This morning, as my homeschooling kindergartener and I were settling in to read together, he looked out the window and noticed that a man in a safety vest was putting up a "road work ahead" sign in front of our house.  He shouted, "Road work!!" and dashed out the door, as I scrambled to find our shoes and jackets and catch up to him.  He spent the next hour excited and fully engaged, watching a big excavator dig up a sewer line in front of our neighbor's house.   He asked the workers many questions about what they were doing and how their machine worked.  During a break they let him climb up and sit in the operator's seat, where he got a mini lesson on driving a big machine.  Throughout the job the workers kept measuring their growing hole with a retractable measuring tape.  When my son asked what they were doing, they explained why they were measuring and let him help do the measurements, teaching him how to read the measuring tape they were using.  After a while, we walked back home as my son talked on and on about all that had happened. At home he got out his notebook and began drawing and writing about his exciting morning.  Our neighbor e-mailed us a photo of my son sitting on the excavator, which he printed out and taped into his notebook.  "Wait until Daddy hears about this!" he said.  I suggested that we make a list of all the new things he had learned so he wouldn't forget anything when he was telling Daddy about his adventure.  He thought this was a great idea and soon this list evolved into a full blown experience story which he illustrated and helped write.  When his dad came home for lunch, he very enthusiastically read his book to Daddy.  When they got to the part about the measuring, my husband went to his tool box and took out a retractable measuring tape.  My son was thrilled and they spent the rest of my husband's lunch break measuring just about everything in the house.  After lunch my son went to his room and got out all his toy construction machines.  He then spent the afternoon deep in his imagination playing "road work," using the new words he had learned and building on the rich, real world experiences he had had this morning.  At dinner we made a plan to go to the library tomorrow and check out some books about excavators and measuring. 

I used to teach kindergarten and I can tell you that if my son had been in a kindergarten classroom today and noticed a "road work ahead" sign going up outside the window, his day would have gone something like this:  After he shouted "road work!" and raced to the window, his teacher had to tell him to sit down and pay attention.  He then spent the rest of the day distracted and very uninterested in what was going on in the classroom, hoping that the big machines would still be out there when school was over.  His disappointment added to his growing realization that learning is rather boring and something he just has to endure until he can to get to what he really wants to do.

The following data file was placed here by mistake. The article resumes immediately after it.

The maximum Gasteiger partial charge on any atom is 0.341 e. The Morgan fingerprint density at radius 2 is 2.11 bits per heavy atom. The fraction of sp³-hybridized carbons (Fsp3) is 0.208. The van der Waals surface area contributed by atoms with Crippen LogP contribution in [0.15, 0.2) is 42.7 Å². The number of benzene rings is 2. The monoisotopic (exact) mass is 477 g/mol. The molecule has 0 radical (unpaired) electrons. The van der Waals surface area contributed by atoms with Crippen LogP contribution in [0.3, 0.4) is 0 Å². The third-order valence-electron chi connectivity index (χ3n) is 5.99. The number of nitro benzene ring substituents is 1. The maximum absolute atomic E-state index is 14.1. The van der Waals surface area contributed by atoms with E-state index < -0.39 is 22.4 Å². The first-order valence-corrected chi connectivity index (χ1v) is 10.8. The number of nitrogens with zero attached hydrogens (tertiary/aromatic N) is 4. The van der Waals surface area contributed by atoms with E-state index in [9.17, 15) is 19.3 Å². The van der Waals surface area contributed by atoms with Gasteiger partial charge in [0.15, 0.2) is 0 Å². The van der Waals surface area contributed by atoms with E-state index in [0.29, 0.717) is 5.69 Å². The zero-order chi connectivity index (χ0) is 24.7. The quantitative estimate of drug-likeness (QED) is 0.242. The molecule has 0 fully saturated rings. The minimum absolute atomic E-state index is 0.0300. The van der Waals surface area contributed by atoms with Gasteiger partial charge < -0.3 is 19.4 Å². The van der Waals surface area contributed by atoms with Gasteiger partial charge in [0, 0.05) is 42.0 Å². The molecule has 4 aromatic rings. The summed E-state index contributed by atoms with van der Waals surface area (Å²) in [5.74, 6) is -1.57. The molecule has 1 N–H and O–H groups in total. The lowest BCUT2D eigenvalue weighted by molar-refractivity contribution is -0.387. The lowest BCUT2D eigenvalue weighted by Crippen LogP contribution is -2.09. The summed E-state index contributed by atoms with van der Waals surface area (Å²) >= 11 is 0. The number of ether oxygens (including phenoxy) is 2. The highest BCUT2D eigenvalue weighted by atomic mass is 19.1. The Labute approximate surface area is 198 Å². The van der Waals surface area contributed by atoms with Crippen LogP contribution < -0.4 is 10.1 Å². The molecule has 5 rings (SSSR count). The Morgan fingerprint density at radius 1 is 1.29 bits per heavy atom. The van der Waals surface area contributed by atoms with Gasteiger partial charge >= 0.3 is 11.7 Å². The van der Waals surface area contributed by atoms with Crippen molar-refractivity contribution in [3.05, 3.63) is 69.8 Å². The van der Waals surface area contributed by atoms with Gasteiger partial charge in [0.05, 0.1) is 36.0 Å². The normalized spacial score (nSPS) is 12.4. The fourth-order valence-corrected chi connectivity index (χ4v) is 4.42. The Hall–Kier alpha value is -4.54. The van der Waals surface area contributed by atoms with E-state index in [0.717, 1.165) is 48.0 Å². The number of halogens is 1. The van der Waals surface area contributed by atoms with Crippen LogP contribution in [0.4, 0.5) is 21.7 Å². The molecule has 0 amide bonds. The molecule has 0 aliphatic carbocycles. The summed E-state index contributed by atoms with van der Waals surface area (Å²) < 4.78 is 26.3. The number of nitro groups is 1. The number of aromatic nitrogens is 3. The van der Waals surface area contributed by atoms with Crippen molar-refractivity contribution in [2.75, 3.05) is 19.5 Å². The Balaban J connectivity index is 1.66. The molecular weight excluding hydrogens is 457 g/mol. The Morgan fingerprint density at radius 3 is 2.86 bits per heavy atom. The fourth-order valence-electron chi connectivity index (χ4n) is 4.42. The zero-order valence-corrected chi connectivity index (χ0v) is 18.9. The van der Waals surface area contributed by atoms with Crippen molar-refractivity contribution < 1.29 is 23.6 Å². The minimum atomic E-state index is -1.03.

This is why we are homeschooling.

post #415 of 597

Why Homeschool?  Easy for me!  It is so much less stress, and we get to learn about the things we want to learn.  

post #416 of 597

Shared on Facebook as well and am a fan of both Mothering and OM!

post #417 of 597

I just love being with my children as they explore the world around them.  I also like to watch them learn and see them expand their knowledge!  It is so exciting to be an important part of their lives!  I'm excited to watch them continue on this path and hopefully this will be the start of a lifetime love of learning!

post #418 of 597

I was a public school teacher for 17 years. I was trained at a time when we learned about child development, how to teach reading using real books, and how to make thematic cross-curricular units. We taught kids to think and be creative. Now that politicians are making decisions about education, we are told that textbooks are the best way to teach, that tests are all that matter, and if we all teach the same scripted lesson, on the same day, and give the same test, that all children will progress at the same rate. I am not a monkey and my kids are not robots. I want them to be free to express themselves, to learn about science and history now, not in middle school, to explore their interests, follow their passions, and push themselves beyond standardized benchmarks. That is why I stopped teaching other people's children and began teaching my own.

post #419 of 597

I posted about the giveaway on my facebook page.

post #420 of 597

We plan to homeschool because we believe that each child is unique and learns at his/her own pace. We also believe that children are best served when their individual interests can be incorporated into their education and not sidelined as a hobby.